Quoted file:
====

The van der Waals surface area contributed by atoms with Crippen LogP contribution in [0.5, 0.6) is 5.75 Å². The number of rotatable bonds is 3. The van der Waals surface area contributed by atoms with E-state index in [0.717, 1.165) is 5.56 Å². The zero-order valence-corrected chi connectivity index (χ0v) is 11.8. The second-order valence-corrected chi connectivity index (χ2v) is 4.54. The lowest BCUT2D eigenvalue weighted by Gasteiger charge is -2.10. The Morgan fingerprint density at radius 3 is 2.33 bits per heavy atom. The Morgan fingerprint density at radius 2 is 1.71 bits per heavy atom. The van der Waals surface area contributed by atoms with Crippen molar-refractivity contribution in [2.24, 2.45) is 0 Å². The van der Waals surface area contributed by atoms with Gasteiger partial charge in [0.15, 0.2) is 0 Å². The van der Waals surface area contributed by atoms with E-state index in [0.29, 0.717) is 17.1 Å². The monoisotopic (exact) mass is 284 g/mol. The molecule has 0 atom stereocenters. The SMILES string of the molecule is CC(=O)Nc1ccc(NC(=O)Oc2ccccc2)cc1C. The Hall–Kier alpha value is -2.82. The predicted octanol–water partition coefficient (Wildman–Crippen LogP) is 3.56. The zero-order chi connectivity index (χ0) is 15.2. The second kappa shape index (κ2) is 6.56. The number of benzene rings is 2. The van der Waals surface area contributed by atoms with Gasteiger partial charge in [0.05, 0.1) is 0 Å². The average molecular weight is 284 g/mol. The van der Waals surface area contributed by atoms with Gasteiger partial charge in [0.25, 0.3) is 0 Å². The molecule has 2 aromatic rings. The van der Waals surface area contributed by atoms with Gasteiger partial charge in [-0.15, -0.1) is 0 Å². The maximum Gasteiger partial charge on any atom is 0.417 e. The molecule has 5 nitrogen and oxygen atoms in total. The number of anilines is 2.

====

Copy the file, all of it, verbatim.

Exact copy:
The van der Waals surface area contributed by atoms with Crippen LogP contribution in [0.5, 0.6) is 5.75 Å². The number of rotatable bonds is 3. The van der Waals surface area contributed by atoms with E-state index in [0.717, 1.165) is 5.56 Å². The zero-order valence-corrected chi connectivity index (χ0v) is 11.8. The second-order valence-corrected chi connectivity index (χ2v) is 4.54. The lowest BCUT2D eigenvalue weighted by Gasteiger charge is -2.10. The Morgan fingerprint density at radius 3 is 2.33 bits per heavy atom. The Morgan fingerprint density at radius 2 is 1.71 bits per heavy atom. The van der Waals surface area contributed by atoms with Crippen molar-refractivity contribution in [2.24, 2.45) is 0 Å². The van der Waals surface area contributed by atoms with Gasteiger partial charge in [0.15, 0.2) is 0 Å². The van der Waals surface area contributed by atoms with E-state index in [0.29, 0.717) is 17.1 Å². The monoisotopic (exact) mass is 284 g/mol. The molecule has 0 atom stereocenters. The SMILES string of the molecule is CC(=O)Nc1ccc(NC(=O)Oc2ccccc2)cc1C. The Hall–Kier alpha value is -2.82. The predicted octanol–water partition coefficient (Wildman–Crippen LogP) is 3.56. The zero-order chi connectivity index (χ0) is 15.2. The second kappa shape index (κ2) is 6.56. The number of benzene rings is 2. The van der Waals surface area contributed by atoms with Gasteiger partial charge in [0.05, 0.1) is 0 Å². The average molecular weight is 284 g/mol. The van der Waals surface area contributed by atoms with Gasteiger partial charge in [0.25, 0.3) is 0 Å². The molecule has 2 aromatic rings. The van der Waals surface area contributed by atoms with Gasteiger partial charge in [-0.15, -0.1) is 0 Å². The maximum Gasteiger partial charge on any atom is 0.417 e. The molecule has 5 nitrogen and oxygen atoms in total. The number of anilines is 2.